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Modern Manners + Etiquette: White Before Memorial Day + More

Thursday, April 12, 2012


Does Memorial Day matter when it comes to white any more? Skinny white jeans put tradition to the test.

Shifting etiquette questions came into NewportManners.com this week - and with the wedding season upon us, guests asked about the etiquette of waiting more than a year to send presents because they want to make sure the marriage works. A suitor asked for the truth about false eyelashes. How Global Warming affects fashion with skinny white jeans seems to be on many women's minds. Finally, what to say when a friend miscarries.

Dear Didi,
What's the skinny on wearing white jeans before Memorial Day? Can we or can't we? We were taught not to wear white shoes or clothing before the last weekend in May or after the first weekend in September. As we experience warmer weather earlier and earlier, and into the fall, is that no longer a dress code rule?  Aggie G., Narragansett

Dear Aggie,
Lately Katie Holmes and the editor-in-chief of Vogue Paris Emmanuelle Alt have been seen taking the plunge in virginal white jeans. Katie wore her skinnies with nude colored suede boots tucked into her white jeans, Emmanuelle has been seen wearing her white skinnies cropped with both pointy black pumps and ruched black boots. The media dictates fashion. We have only to look back at how it made 'winter whites' all the rage to see the shifting etiquette. If you have the figure, go for it. The vogue in dress codes shifts with the dictates of the media and perhaps even with the weather. Who says we don't have Global Warming! We're a planet on steroids!  ~Didi

Dear Didi,
We have a slew of weddings coming up, not all are first or even second marriages. That means sending them presents from their bridal registries. In the past year we know of two couples who divorced within a year. Can we wait 13 months before sending a wedding present to insure that our gift is appreciated?  B.B., Taunton, MA

Dear B.B.,
You can get back the cost of a present should the wedding couple divorce within 36 months when you have wedding gift insurance. But before you go to the trouble, take into account that it cost the wedding couple money to host you at the reception. For the invitation, the caterer, the champagne, the cake, the music, the flowers and favors on your table—it all adds up to costing the hosts anywhere between $50 to $300 per person. If that fact doesn't resonate, then after buying the wedding present go online to WeddingGiftRefund.com to register your purchase. After uploading an image of your receipt (or mailing them a photocopy), you pay a fee of eight percent of the purchase price to cover risk insurance. If a couple gives a gift that cost $150, the fee would be $12. Then if the couple divorces within 36 months the purchase price is refunded. You have up to a week after the wedding to take out the insurance. If the wedding present was hugely expensive, you can only get back up to $500, but some would say that's better than nothing. You will have to produce a copy of the city, county, and state of divorce filing so it can be verified through court records. So, there is no need to be rude by waiting over a year to send a wedding present. By the way, you can even get a refund for a gay couple's wedding present as long a the wedding took place in a state where same sex marriage has been legalized. ~Didi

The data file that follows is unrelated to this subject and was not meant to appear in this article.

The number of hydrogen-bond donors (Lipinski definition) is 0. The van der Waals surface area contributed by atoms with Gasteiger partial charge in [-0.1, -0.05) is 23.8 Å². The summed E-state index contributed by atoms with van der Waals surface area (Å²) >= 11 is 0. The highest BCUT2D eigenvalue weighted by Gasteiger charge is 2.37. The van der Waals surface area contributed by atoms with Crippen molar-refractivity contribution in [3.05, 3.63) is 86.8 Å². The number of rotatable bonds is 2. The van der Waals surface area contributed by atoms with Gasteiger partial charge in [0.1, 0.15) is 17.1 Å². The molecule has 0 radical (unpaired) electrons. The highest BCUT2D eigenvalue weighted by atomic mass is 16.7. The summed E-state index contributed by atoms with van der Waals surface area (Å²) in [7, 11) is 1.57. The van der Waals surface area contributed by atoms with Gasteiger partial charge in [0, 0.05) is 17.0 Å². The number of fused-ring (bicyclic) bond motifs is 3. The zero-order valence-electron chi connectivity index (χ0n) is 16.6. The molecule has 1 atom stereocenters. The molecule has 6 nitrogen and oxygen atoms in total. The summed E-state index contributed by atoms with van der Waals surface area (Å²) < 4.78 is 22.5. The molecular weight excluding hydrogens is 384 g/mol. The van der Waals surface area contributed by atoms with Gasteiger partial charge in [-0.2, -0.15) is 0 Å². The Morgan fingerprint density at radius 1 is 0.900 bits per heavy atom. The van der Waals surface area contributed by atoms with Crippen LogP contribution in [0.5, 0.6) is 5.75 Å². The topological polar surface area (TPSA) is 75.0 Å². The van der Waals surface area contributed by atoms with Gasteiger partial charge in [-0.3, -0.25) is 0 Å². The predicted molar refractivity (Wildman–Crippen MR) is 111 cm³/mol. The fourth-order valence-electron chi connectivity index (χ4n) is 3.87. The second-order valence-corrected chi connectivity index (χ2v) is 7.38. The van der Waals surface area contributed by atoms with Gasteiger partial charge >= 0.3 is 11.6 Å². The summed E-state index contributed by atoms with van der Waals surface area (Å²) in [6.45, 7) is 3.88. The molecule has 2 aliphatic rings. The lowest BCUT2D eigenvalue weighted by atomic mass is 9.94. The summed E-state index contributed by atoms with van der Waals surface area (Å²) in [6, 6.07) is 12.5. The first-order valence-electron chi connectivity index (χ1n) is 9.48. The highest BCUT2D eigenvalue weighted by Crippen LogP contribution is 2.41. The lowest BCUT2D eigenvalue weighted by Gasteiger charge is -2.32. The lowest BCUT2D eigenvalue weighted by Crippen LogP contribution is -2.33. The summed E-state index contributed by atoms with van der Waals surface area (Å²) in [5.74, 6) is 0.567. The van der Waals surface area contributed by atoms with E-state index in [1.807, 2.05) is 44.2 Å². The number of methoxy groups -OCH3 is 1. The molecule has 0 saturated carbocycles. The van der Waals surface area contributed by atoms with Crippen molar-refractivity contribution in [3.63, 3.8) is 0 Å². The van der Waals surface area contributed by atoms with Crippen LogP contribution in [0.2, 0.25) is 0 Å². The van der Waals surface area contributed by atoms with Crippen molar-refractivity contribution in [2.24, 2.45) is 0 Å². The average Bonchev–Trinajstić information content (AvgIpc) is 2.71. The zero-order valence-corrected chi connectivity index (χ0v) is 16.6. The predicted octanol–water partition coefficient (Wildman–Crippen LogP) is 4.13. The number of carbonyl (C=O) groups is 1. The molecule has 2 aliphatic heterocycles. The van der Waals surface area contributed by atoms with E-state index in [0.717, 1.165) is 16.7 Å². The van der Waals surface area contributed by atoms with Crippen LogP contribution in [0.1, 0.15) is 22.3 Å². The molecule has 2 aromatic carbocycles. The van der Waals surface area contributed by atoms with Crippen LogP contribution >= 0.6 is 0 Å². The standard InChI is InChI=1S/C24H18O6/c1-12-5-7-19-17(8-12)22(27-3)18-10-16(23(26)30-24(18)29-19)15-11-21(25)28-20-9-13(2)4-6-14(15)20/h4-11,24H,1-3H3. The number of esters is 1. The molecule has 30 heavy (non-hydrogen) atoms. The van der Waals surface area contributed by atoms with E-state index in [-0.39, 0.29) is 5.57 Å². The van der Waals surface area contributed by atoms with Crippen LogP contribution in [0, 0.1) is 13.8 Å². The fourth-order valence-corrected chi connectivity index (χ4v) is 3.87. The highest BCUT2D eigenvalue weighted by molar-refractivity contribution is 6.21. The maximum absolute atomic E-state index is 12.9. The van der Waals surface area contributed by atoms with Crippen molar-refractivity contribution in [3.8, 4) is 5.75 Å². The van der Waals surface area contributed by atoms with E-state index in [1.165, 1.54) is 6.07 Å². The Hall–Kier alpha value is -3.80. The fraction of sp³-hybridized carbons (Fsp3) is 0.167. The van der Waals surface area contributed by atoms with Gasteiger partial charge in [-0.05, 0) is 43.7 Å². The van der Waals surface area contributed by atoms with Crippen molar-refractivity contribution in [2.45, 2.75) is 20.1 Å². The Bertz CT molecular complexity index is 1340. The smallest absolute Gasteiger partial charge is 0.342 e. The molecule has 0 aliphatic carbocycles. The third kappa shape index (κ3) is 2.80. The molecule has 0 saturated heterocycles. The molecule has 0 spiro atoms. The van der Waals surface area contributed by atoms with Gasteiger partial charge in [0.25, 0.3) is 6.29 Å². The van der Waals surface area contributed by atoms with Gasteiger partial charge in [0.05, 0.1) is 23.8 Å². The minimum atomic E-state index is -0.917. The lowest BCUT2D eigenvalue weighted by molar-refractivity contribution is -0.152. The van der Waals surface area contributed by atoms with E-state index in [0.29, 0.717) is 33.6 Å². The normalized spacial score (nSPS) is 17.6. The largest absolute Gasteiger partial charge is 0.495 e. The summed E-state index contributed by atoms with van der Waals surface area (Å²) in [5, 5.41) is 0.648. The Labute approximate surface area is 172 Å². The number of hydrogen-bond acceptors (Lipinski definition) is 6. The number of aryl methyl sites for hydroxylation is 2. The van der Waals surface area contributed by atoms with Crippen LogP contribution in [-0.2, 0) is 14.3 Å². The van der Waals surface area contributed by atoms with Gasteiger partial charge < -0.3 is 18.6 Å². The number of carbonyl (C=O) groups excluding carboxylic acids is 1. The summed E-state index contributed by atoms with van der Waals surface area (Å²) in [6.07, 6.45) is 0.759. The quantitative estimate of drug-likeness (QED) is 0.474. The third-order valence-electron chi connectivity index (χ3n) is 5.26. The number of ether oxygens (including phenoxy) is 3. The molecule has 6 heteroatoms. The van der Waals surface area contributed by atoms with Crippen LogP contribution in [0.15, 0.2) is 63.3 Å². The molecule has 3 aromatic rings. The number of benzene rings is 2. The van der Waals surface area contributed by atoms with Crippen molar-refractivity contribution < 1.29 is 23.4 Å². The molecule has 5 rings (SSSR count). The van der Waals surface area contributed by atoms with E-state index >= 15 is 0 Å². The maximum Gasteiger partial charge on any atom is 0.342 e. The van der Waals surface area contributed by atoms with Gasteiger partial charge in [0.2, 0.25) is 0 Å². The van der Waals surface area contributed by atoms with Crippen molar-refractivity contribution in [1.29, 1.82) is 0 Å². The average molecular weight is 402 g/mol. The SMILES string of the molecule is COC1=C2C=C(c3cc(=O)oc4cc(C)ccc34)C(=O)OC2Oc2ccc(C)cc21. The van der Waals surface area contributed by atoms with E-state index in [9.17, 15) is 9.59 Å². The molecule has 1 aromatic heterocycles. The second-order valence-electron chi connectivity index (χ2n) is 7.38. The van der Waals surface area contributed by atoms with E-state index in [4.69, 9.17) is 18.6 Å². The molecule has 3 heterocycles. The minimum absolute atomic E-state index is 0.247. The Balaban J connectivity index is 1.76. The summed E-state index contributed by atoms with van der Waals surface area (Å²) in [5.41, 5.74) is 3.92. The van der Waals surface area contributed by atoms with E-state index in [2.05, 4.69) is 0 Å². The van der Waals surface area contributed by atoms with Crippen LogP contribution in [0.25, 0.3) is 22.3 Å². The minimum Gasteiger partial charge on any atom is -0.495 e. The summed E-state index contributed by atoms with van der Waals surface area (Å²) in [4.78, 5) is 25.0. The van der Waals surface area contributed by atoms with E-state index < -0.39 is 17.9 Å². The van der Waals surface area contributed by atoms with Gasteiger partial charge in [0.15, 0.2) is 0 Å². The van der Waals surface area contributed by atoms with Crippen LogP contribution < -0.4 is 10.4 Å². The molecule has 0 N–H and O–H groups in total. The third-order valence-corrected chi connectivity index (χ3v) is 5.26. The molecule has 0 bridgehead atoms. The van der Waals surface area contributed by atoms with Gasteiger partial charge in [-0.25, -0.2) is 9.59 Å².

Dear Didi,
Lately I've been seeing a really sweet woman who is very well put together. It's not just her appearance and the way she dresses, but the fact that she has a career with a future. It's hard to find all that in a woman —or a man.  I'm not sure how to handle this, but she does something that grosses me out. The first time we were getting into bed she took off her fake eyelashes and I pretended not to notice, even though she was very upfront about it and said, "I hope this doesn't freak you out, but I can't sleep with these on," as she placed them on the night table. What was I to say? I'm still trying to tell her that it's not attractive. It looks like a sleeping tarantula.  L.S., Bristol

Dear L.S.,
There's not much hope for a lasting relationship with this woman if you can't tell her you don't like seeing her false eyelashes lying around. Think of her false eyelashes as a metaphor for all the things you might find out you don't like about her; such as using your razor to shave her legs, clogging the toilet with paper products, leaving used tissues around when her allergies kick up, and snoring in her sleep after too many glasses of wine. You can say, "You are so beautiful just the way you are, that I'd rather not have to be reminded of any beauty secrets." Then hand her a little box for her to house the false eyelashes in at night.  ~Didi

Dear Didi,
My best friend miscarried and lost her baby. I am at a loss as to what to say and more importantly, what not to say. I don't want to upset her more than she already is.  V.M., Coventry

Dear V.M.,
Sometimes it is best not to say anything. Saying, "I know how you feel," is ridiculous because you never really know how another person feels. And don't ever say "There must have been something wrong, nature took care of the mistake," or worse, "It's for the best."  Listen, let her cry and talk, or just cry, but don't comfort her with meaningless words. Also, never say, "You can always try again," because maybe that may not be possible. Saying, "You'll feel better before you know it," disrespects the person's feelings—which you know nothing about. What to say instead? Just say it directly from the heart, "I'm so very sorry for your loss."  ~Didi

Didi Lorillard researches shifting etiquette at NewportManners.com or you can find her on Facebook, LinkedIn, Twitter, and Pinterest, after reading earlier GoLocalprov columns, some of which are listed below.


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